Glad I did not spend $12 or so bucks, on this, at a theatre!
This movie is not worth watching.
Wear ear plugs and take rest breaks, because watching the whole movie at one time is hard to take. It took me two nights to see the whole thing, but only one to be disappointed with the story even though I have all the other Die Hard movies. Willis is getting too old to look convincing.
Top reviews from other countries
After patching things up with his daughter Lucy (Mary Elizabeth Winstead who also returns for a small cameo) in the previous lacklustre entry (which somehow manages to be better than this by sheer default), McClane (an annoyed Bruce Willis) now has to put things right with his estranged son, Jack (Jai Courtney), who has been arrested in Moscow. Mistakenly, our chrome domed hero thinks his son is a criminal, so it comes as a shock to learn Jack is actually working undercover to protect government whistleblower, Komarov (Sebastian Koch). Cue a number of over the top action sequences which include one of the silliest car chases ever put to film, a plethora of gun battles (with McClane now apparently a crack shot with a ridiculously big machine gun) and enough bored line readings from an exasperated cast to fill a full season of 'Crossroads'. Bruce Willis has been good value in the past, but now it seems he's had enough of this 'silly, action hero business' and his performance is one of contempt more than willing participation. Granted, he's getting on a bit but the screenplay almost sidelines him in his own movie and you ultimately tire of his endless 'I'm on vacation!' line being rolled out whenever he is called upon to do something other than smirk at the screen. Jai Courtney fairs a little better as his son, but even the greatest actor in the world could make this character fly whilst the rest of the cast range from serviceable to bored. Director John Moore embues his movie with a grim, saturated look that in his mind obviously shouted 'gritty and authentic' but in reality is dull and lifeless, with enough fake film noise to render the cast being engulfed in a snow storm. The less said about Skip Woods screenplay the better. I bet he wishes it didn't exist, either.
Fox's UK Blu-Ray release as always sports a fine transfer with solid audio. There are a number of extra features on the disc, but I don't know if I have it in me to explore them after watching the movie. Such a shame, as I'm a big Die Hard fan
but if I were to be honest, this isn't Die Hard. Stick with the original.
But, in all fairness Die Hard 4 (or Live Free or Die Hard) was watchable.
There are flaws and I do have quibbles about it but the main one would have to be the directors seemingly insatiable obsession to bamboozle the viewer with computer-related jargon.
But, again it's a minor quibble.
Die Hard 5? Or A Good Day to Die Hard, to give it it's full name. Drivel.
John McClane fights terrorists, with his son. The same son who, in Die Hard, couldn't even answer the phone before his sister when Holly phones the house to see if John had called.
Now he's running about, blowing up Russian gangsters with his dad?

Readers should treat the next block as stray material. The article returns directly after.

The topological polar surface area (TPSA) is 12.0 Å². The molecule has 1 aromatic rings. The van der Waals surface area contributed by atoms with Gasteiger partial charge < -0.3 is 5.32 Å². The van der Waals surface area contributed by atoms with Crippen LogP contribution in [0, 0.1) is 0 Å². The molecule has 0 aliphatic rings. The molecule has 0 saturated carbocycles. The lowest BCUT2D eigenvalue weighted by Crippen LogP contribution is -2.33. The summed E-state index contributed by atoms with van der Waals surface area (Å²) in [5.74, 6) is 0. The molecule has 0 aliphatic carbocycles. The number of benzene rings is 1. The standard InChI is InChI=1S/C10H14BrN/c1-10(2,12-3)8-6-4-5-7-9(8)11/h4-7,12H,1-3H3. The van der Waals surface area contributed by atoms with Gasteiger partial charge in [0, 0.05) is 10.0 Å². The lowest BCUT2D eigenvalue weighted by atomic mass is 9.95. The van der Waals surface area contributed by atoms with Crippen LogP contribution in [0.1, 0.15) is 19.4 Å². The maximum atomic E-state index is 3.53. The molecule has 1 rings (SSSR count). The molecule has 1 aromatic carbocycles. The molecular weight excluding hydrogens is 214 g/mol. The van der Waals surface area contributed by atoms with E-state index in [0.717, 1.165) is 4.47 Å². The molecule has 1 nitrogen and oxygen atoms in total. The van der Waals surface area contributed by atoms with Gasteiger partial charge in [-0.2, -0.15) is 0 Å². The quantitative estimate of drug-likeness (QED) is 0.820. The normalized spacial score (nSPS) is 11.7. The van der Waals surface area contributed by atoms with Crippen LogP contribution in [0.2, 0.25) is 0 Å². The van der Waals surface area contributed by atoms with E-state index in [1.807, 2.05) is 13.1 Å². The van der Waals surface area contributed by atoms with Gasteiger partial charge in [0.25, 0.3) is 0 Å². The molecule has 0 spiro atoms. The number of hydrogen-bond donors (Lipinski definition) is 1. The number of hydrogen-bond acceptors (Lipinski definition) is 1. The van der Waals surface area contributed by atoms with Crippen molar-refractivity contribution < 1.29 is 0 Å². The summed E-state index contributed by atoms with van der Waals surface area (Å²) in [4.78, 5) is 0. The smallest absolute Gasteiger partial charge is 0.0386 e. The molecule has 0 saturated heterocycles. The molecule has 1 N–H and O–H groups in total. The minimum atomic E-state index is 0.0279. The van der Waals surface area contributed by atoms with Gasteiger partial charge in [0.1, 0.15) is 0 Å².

Not for me.
But this is like a fart in a hurricane compared to the rest of the flaws in this movie.
Even Willis seems to have regretted his decision to return to the character of John McClane, with a performance so lacklustre as to fall far beneath the level of "phoning it in".
Add in a ludicrous plot, poorly staged set pieces and some of the most unrealistic stunts ever committed to film and the whole project (hopefully) becomes the death knell for the series.
The editor should've been fired. The director is clueless. Bruce Willis looks totally bored. And we have the casting of Jai Courteney. Yippee-ki-yay cobber! Why was this total travesty green-lit? It beggars belief.
Plus a finale shoot-em-up at Chernobyl (yes, really!) that defies all logic. Utter crap. Avoid!
'Die Hard' series...........though...........
* It's fair to say this is a long ways short of the franchise's earlier releases,
though, it does entertain
This time our hero 'John McClane' travels to 'Moscow' to rescue his estranged
son 'Jack' from imprisonment.
'Jack' is involved in secret-service ( C.I.A ), 'John' had no idea that was the
case, till now that is.
After a superb car-crunching car-chase the two team up initially to rescue
the Russian that had been seemingly snatched from 'Jack's' protection.
leading to ...........
The two stumbling into a plot to steal nuclear weapons which could threaten
Father and son raise hell in 'Russia' with explosive action, superb car-chase
and fire-fight sequences....
Maybe not the best in the series but certainly worth a viewing.
I believe, if that is the intention, that it would be a mistake if the 'Die Hard' series
was to continue with 'Jai Courtney' in the lead role
Sadly the action heroes we have followed down the years are reaching an age when
credibility becomes an issue, it is my feeling that 'Sly's' role in (Rambo).....
'Arnie's' in ( Terminator ) and 'Bruce' ( Die Hard ) are roles that belong to
them, we've loved and enjoyed their part in these explosive action series, now,
it's surely time to walk away leaving our memories in tact.